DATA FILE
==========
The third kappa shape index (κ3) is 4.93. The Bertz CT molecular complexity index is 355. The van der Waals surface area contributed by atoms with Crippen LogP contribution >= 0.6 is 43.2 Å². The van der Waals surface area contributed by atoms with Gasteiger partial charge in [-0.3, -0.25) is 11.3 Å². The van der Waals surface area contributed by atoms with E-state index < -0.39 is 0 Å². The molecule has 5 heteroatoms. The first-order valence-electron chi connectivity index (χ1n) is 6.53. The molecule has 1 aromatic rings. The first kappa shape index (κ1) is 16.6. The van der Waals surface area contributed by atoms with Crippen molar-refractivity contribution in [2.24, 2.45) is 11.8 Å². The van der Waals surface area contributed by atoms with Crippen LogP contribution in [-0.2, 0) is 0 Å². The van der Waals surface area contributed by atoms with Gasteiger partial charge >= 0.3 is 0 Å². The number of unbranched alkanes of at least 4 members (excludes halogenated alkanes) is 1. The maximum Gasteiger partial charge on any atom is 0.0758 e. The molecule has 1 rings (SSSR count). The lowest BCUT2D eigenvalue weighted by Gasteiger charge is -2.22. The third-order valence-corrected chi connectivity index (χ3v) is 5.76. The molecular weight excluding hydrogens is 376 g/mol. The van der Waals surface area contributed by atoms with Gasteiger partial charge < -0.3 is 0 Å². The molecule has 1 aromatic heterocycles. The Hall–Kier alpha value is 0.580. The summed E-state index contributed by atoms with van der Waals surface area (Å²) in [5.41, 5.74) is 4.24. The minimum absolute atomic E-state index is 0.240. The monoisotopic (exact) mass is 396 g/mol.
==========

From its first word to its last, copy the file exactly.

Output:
The third kappa shape index (κ3) is 4.93. The Bertz CT molecular complexity index is 355. The van der Waals surface area contributed by atoms with Crippen LogP contribution >= 0.6 is 43.2 Å². The van der Waals surface area contributed by atoms with Gasteiger partial charge in [-0.3, -0.25) is 11.3 Å². The van der Waals surface area contributed by atoms with E-state index < -0.39 is 0 Å². The molecule has 5 heteroatoms. The first-order valence-electron chi connectivity index (χ1n) is 6.53. The molecule has 1 aromatic rings. The first kappa shape index (κ1) is 16.6. The van der Waals surface area contributed by atoms with Crippen molar-refractivity contribution in [2.24, 2.45) is 11.8 Å². The van der Waals surface area contributed by atoms with Crippen LogP contribution in [-0.2, 0) is 0 Å². The van der Waals surface area contributed by atoms with Gasteiger partial charge >= 0.3 is 0 Å². The number of unbranched alkanes of at least 4 members (excludes halogenated alkanes) is 1. The maximum Gasteiger partial charge on any atom is 0.0758 e. The molecule has 1 rings (SSSR count). The lowest BCUT2D eigenvalue weighted by Gasteiger charge is -2.22. The third-order valence-corrected chi connectivity index (χ3v) is 5.76. The molecular weight excluding hydrogens is 376 g/mol. The van der Waals surface area contributed by atoms with Gasteiger partial charge < -0.3 is 0 Å². The molecule has 1 aromatic heterocycles. The Hall–Kier alpha value is 0.580. The summed E-state index contributed by atoms with van der Waals surface area (Å²) in [5.41, 5.74) is 4.24. The minimum absolute atomic E-state index is 0.240. The monoisotopic (exact) mass is 396 g/mol.